But oh, are there moments. Season 3 of The Americans may be uncommonly deliberate in its pacing—and incomparably generous in its character development—but it still delivers the goods, big-time. A tooth pulled without anesthesia. A fresh corpse snapped into pieces on its way into a suitcase. A slow-speed car chase that lasts 20 agonizing minutes. A flaming tire wrapped around a screaming husk of a man. A kidnapping scored by Fleetwood Mac. An assisted suicide that's really a murder. A horrible lesson in sex. A wig slowly being removed, the tinkling of pins audible on the soundtrack. These are all magnificent scenes, the stuff of superior entertainment, but what truly elevates them is how they tie back to Phillip and Elizabeth's marriage. They both risk death every day, but why? Elizabeth does it for her country; Phillip does it for his family. Are they still compatible? And can Paige, born in the land of the free (and recently baptized), accept her parents for who they are, or will she be torn apart by her own conflicted loyalties?
These are questions yet to be answered. But just because Season 3 concludes with unfinished business—and what a conclusion, with a masterfully edited final scene that expertly choreographs the headspaces of the show's three major players—doesn't mean it's incomplete. This season may reject resolution, but its carefully controlled chaos is still forceful, at times overpowering. In declining to cater to conventionally satisfying story beats, The Americans is in its own way deeply satisfying. In resisting resolution, it is irresistible. And in fearlessly probing the emotional currents that buffet its grief-stricken, painfully human lovers, it becomes worthy of our love.
And for completeness, here's the full list of the Manifesto's rankings of every TV show of 2015:
1. The Americans (FX, Season 3; last year: 1)
2. Orange Is the New Black (Netflix, Season 3; last year: 15)
3. Fargo (FX, Season 2; last year: 2)
4. Game of Thrones (HBO, Season 5; last year: 7)
5. You're the Worst (FXX, Season 2; last year: 14)
6. The Leftovers (HBO, Season 2; last year: 13)
7. Penny Dreadful (Showtime, Season 2; last year: 12)
8. Justified (FX, Season 6; last year: 9)
9. Jessica Jones (Netflix, Season 1)
10. Show Me a Hero (HBO, Season 1)
11. Mad Men (AMC, Season 7.5; last year: 5)
12. Mr. Robot (USA, Season 1)
13. Master of None (Netflix, Season 1)
14. Hannibal (NBC, Season 3; last year: 8)
15. Transparent (Amazon, Season 2; last year: 23)
16. The Knick (Cinemax, Season 2; last year: 11)
17. Better Call Saul (AMC, Season 1)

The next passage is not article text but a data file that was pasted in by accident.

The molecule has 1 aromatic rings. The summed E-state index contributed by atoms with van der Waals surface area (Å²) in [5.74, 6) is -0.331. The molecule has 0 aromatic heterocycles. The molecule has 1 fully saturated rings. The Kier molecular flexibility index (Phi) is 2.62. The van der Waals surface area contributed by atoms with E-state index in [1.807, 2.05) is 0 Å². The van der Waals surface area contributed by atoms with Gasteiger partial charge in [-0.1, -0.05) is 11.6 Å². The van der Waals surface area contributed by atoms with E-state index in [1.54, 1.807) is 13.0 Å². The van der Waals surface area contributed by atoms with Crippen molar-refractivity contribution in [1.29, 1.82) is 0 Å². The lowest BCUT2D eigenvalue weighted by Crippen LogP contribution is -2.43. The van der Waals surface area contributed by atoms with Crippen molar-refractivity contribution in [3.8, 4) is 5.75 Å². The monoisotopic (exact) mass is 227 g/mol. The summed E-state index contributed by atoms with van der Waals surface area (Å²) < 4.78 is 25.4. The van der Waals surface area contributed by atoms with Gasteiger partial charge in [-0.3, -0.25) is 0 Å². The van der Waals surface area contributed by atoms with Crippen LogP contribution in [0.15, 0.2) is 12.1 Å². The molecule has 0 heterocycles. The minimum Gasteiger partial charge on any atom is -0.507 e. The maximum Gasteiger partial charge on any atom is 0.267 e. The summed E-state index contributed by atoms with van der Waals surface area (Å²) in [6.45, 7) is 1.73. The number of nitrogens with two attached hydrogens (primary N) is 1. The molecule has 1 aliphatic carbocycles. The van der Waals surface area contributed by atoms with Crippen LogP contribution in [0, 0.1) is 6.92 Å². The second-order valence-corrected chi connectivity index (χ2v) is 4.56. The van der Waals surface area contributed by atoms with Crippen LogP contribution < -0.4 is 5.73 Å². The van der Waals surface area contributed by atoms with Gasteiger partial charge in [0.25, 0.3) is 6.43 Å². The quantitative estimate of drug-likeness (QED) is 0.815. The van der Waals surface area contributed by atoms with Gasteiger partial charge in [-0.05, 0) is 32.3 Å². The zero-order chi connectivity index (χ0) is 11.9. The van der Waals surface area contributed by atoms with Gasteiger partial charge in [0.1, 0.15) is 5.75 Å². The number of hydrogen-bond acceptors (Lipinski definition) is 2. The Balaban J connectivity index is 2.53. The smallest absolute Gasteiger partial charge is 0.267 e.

18. Man Seeking Woman (FXX, Season 1)
19. Sense8 (Netflix, Season 1)
20. Orphan Black (BBC America, Season 3; last year: 3)
21. Veep (HBO, Season 4; last year: 19)
22. Masters of Sex (Showtime, Season 3; last year: 4)
23. Silicon Valley (HBO, Season 2; last year: 31)
24. The Returned (Sundance TV/Canal+, Season 2)
25. Banshee (Cinemax, Season 3; last year: 28)
26. The Affair (Showtime, Season 2; last year: 10)
27. Deutschland 83 (Sundance TV, Season 1)
28. The Walking Dead (AMC, Seasons 5.5 and 6.0; last year: 17)
29. Homeland (Showtime, Season 5; last year: 35)
30. Halt and Catch Fire (AMC, Season 2)
31. Wolf Hall (BBC, Season 1)
32. Rectify (Sundance TV, Season 3)
33. Supergirl (CBS, Season 1.0)
34. Catastrophe (Amazon/Channel 4, Season 1)
35. Narcos (Netflix, Season 1)
36. Ash vs. Evil Dead (Starz, Season 1)
37. Daredevil (Netflix, Season 1)
38. Getting On (HBO, Season 3; last year: 40)
39. Agent Carter (ABC, Season 1)
40. Girls (HBO, Season 4; last year: 22)
41. Looking (HBO, Season 2; last year: 39)
42. The Man in the High Castle (Amazon, Season 1)
43. Wayward Pines (Fox, Season 1)
44. Red Oaks (Amazon, Season 1)
45. True Detective (HBO, Season 2; last year: 16)
46. Outlander (Starz, Season 1.5; last year: 38)
47. Fear the Walking Dead (AMC, Season 1)
48. Agents of S.H.I.E.L.D. (ABC, Seasons 2.5 and 3.0, last year: 36)
49. Togetherness (HBO, Season 1)
50. House of Cards (Netflix, Season 3; last year: 33)
51. Married (FX, Season 2; last year: 34)
52. Grimm (NBC, Seasons 4.5 and 5.0; last year: 41)
53. Blunt Talk (Starz, Season 1)
54. Unbreakable Kimmy Schmidt (Netflix, Season 1)
55. Last Week Tonight (HBO, Season 2)
56. Wet Hot American Summer: First Day of Camp (Netflix, Season 1)
57. Downton Abbey (BBC, Season 5; last year: 42)
58. House of Lies (Showtime, Season 4; last year: 37)
59. Louie (FX, Season 5; last year: 30)
60. Sex&Drugs&Rock&Roll (FXX, Season 1)
61. The League (FXX, Season 7; last year: 50)
62. Falling Skies (TNT, Season 5; last year: 43)